Neural consequences of sleep disordered breathing: The role of intermittent hypoxia

  • Morrell M
  • Twigg G
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Sleep disordered breathing is characterised by periodic breathing,
episodes of hypoxia and repeated arousals from sleep; symptoms include
excessive daytime sleepiness, impairment of memory, learning and
attention. Recent evidence from animal studies suggests that both
intermittent hypoxia and sleep fragmentation can independently lead to
neuronal defects in the hippocampus and pre frontal cortex; areas known
to be closely associated with neural processing of memory and executive
function. We have previously shown that sleep disordered breathing is
associated with loss of gray matter concentration within the left
hippocampus (47). We have now confirmed and extended this finding in 22
right handed, newly diagnosed male patients (mean (sd): age 51.8 (15.4)
yrs, apnea/hypopnea index 53.1 (14.0) events/hr, minimum nocturnal
oxygen saturation 75 (8.4) %) and 17 controls matched for age and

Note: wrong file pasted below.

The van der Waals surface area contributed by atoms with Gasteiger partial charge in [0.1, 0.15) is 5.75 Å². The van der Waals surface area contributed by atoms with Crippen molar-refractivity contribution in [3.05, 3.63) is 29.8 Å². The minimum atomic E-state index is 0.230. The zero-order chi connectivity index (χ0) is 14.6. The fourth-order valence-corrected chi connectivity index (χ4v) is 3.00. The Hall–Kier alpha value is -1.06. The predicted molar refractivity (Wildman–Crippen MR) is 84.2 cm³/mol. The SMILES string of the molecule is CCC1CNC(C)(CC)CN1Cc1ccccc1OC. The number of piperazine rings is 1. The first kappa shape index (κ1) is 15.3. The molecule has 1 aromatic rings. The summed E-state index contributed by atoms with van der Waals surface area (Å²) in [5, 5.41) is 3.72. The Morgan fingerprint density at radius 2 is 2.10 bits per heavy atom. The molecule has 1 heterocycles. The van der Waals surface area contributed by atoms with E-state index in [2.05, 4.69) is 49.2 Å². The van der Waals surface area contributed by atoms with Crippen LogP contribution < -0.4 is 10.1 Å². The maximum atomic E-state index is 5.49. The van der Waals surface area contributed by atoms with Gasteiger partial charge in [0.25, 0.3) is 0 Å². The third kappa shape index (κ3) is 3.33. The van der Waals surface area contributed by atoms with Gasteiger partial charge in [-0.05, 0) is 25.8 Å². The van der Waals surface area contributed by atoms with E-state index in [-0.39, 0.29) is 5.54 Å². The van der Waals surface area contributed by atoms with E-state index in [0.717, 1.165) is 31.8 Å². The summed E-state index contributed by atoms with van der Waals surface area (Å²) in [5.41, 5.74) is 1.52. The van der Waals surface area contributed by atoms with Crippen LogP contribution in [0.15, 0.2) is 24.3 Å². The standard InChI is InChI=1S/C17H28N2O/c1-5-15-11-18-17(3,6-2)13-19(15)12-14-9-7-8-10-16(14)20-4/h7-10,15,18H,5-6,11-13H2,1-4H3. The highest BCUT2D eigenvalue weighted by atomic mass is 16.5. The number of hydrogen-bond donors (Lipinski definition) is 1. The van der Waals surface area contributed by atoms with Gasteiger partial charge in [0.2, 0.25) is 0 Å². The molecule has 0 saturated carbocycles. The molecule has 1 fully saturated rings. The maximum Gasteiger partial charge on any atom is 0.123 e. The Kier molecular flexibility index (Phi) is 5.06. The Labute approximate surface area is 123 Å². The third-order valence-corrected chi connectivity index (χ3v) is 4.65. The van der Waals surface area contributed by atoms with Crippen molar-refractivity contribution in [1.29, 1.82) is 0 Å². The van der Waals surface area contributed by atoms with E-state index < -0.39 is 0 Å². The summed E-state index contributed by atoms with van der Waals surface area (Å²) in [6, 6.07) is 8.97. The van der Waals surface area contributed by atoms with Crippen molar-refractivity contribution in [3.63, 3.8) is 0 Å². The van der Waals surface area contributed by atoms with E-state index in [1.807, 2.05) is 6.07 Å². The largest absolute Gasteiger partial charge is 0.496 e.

handedness. Voxel-based morphometry, an automated unbiased technique,
was used to characterise changes in gray matter concentration. The
magnetic resonance images were segmented and grey matter concentration
determined voxel by voxel. Analysis of variance was then preformed,
adjusted for overall image intensity, with age as a covariant.
Additional to the deficit in the left hippocampus, we found more
extensive loss of gray matter bilaterally in the parahippocampus. No
additional focal lesions were seen in other brain regions. Based on our
findings and data from other human and animal studies, we speculate that
in patients with sleep disordered breathing intermittent hypoxia is
associated with neural deficit, and further that such lesions may lead
to cognitive dysfunction.

Author-supplied keywords

  • Cognitive
  • Memory
  • Periodic breathing
  • Sleep apnea

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  • Mary J. Morrell

  • Gillian Twigg

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